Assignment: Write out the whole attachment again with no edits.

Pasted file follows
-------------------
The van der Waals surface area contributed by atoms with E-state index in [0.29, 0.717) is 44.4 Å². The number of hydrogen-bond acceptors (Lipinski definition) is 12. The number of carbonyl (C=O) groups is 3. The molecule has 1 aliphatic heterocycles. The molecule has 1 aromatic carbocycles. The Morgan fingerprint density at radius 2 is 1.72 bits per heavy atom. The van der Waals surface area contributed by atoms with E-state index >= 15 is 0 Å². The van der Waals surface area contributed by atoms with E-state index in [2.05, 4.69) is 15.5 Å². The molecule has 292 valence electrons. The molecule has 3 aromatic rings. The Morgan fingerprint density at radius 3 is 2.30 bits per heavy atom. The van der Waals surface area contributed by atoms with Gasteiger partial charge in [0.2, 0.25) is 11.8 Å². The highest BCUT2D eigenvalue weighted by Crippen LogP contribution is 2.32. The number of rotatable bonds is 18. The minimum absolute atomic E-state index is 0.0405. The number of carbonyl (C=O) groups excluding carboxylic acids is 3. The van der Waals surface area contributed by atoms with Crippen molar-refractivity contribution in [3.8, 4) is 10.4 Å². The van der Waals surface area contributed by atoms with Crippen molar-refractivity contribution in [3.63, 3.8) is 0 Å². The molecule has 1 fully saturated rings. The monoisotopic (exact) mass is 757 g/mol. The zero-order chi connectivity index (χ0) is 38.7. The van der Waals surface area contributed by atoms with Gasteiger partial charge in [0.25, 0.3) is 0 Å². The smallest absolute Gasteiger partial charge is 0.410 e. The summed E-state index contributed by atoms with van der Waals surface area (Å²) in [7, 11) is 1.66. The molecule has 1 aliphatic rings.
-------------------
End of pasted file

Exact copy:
The van der Waals surface area contributed by atoms with E-state index in [0.29, 0.717) is 44.4 Å². The number of hydrogen-bond acceptors (Lipinski definition) is 12. The number of carbonyl (C=O) groups is 3. The molecule has 1 aliphatic heterocycles. The molecule has 1 aromatic carbocycles. The Morgan fingerprint density at radius 2 is 1.72 bits per heavy atom. The van der Waals surface area contributed by atoms with E-state index >= 15 is 0 Å². The van der Waals surface area contributed by atoms with E-state index in [2.05, 4.69) is 15.5 Å². The molecule has 292 valence electrons. The molecule has 3 aromatic rings. The Morgan fingerprint density at radius 3 is 2.30 bits per heavy atom. The van der Waals surface area contributed by atoms with Gasteiger partial charge in [0.2, 0.25) is 11.8 Å². The highest BCUT2D eigenvalue weighted by Crippen LogP contribution is 2.32. The number of rotatable bonds is 18. The minimum absolute atomic E-state index is 0.0405. The number of carbonyl (C=O) groups excluding carboxylic acids is 3. The van der Waals surface area contributed by atoms with Crippen molar-refractivity contribution in [3.8, 4) is 10.4 Å². The van der Waals surface area contributed by atoms with Crippen molar-refractivity contribution in [3.63, 3.8) is 0 Å². The molecule has 1 fully saturated rings. The monoisotopic (exact) mass is 757 g/mol. The zero-order chi connectivity index (χ0) is 38.7. The van der Waals surface area contributed by atoms with Gasteiger partial charge in [0.25, 0.3) is 0 Å². The smallest absolute Gasteiger partial charge is 0.410 e. The summed E-state index contributed by atoms with van der Waals surface area (Å²) in [7, 11) is 1.66. The molecule has 1 aliphatic rings.